IPOH: Imagine living your life as a completely normal person and then suddenly your health goes south.
That’s what happened to Perak Parkinson’s Association president and founder Samuel Ng.
Ng was 42 years old when he was first diagnosed with Parkinson’s disease 10 years ago.
“For the first three years, I was in the dark. It was the most terrible time of my life, and then in the third year a specialist correctly diagnosed me,” he told FMT at the association’s training centre here recently.
“It started with my left hand (from the wrist down) getting numb and it spread to the whole arm. I was scared and frustrated when I couldn’t move my arm.”
He said the disease also affected his work in marketing and sales for a pharmaceutical company, for which he had toiled for 16 years.
“At the age of 42, I was at the peak of my career.
“When I found out about my condition, I was devastated. But, at the same time, I was glad I knew what my disease was.”
He said he didn’t want to be a burden to the company that had been so supportive of him throughout his career.
The diagnosis motivated Ng to leave his job for a higher purpose — dedicating his life to helping others suffering from the same symptoms.
“I told myself I wanted to do something to change my condition, to manage my disease. That’s why I started to help people and at the same time, myself.”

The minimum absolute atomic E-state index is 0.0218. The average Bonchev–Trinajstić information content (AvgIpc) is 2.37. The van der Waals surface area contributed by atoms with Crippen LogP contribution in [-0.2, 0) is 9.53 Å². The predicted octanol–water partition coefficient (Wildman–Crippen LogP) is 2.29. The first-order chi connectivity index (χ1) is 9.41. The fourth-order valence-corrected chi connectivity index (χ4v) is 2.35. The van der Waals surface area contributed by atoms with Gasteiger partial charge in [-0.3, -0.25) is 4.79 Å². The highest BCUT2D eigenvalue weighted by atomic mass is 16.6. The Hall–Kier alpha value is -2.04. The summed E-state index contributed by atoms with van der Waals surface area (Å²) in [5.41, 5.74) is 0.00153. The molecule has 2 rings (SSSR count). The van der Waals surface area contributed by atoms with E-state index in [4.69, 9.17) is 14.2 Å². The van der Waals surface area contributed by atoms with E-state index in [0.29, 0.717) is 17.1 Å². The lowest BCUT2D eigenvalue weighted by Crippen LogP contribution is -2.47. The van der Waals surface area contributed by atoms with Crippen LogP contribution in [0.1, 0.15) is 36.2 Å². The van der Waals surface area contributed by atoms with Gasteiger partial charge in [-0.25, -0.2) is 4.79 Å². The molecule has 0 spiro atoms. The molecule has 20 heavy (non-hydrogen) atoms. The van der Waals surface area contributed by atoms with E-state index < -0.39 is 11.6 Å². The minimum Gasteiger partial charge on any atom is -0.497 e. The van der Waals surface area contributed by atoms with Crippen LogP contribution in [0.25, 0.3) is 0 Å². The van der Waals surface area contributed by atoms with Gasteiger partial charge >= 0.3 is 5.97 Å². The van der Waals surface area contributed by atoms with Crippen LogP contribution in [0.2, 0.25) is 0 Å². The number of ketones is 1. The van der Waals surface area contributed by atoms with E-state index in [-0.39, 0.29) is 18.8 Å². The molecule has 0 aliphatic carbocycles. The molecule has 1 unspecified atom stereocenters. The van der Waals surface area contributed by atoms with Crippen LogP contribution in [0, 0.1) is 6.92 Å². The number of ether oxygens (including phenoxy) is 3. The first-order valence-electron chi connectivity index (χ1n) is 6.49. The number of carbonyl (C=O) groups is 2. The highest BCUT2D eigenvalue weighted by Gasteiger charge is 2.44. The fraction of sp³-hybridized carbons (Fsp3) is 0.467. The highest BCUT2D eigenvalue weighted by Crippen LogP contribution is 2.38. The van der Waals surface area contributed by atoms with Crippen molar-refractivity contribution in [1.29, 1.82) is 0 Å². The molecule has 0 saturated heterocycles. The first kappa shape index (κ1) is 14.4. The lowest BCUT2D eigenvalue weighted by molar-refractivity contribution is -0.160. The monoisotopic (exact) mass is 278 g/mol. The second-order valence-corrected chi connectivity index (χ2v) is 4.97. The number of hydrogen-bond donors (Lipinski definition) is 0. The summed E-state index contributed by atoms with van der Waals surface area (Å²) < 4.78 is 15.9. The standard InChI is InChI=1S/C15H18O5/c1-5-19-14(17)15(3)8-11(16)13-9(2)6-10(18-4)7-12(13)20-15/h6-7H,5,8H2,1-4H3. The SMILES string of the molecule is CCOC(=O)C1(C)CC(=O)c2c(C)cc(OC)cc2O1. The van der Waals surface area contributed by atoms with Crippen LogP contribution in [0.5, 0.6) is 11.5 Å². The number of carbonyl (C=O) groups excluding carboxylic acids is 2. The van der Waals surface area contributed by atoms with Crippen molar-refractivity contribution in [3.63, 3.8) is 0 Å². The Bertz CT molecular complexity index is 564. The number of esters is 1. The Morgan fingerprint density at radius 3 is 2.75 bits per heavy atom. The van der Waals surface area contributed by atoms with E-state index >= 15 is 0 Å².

He said his time working for the pharmaceutical company was a great help.
“I knew a lot about medications and treatments because of my trade.”
Ng tried to describe what it felt to have Parkinson’s.
“It is a horrible disease. You can’t move; when you want to do something, you can’t.
“You feel so stiff, and it feels as though everything is pulling away in your body, the muscles, the face. You can’t do what you want and then the shaking starts.”
Khor Kong Kee, who is the association’s treasurer and co-founder, also suffers from Parkinson’s.
Describing how it felt, Khor said: “You can’t use your arms or talk. You can’t even smell.
“You can’t bite food and you end up biting everywhere, including your tongue, lips and the inside of your cheeks.
“Your throat can’t even swallow food. If the food is too fine you choke, if it is too big, then it won’t go through.”
Khor was diagnosed with Parkinson’s in 2009, when he was 60 years old.
When asked whether it was difficult for those who suffered Parkinson’s to hold on to their jobs, Khor acknowledged that it was, especially when it came to jobs in the private sector.
“Often, people can’t tolerate your behaviour because people who suffer from Parkinson’s are usually very moody.
“They also have problems socialising and maintaining good PR (public relations). In the private sector, these are all qualities that they need.”
He said overseas, where there was greater awareness of the disease, the situation was a little different.
“They give Parkinson’s sufferers modified tasks, which is the same like they would do for the handicapped in a company.
“Society needs to recognise Parkinson’s and then make adjustments for the people who suffer from it.”
The Perak Parkinson’s Association was registered in 2012 and has since taken on more than 100 patients, who receive training at its centre.
One of the association’s main goals is to increase awareness in the country about Parkinson’s disease.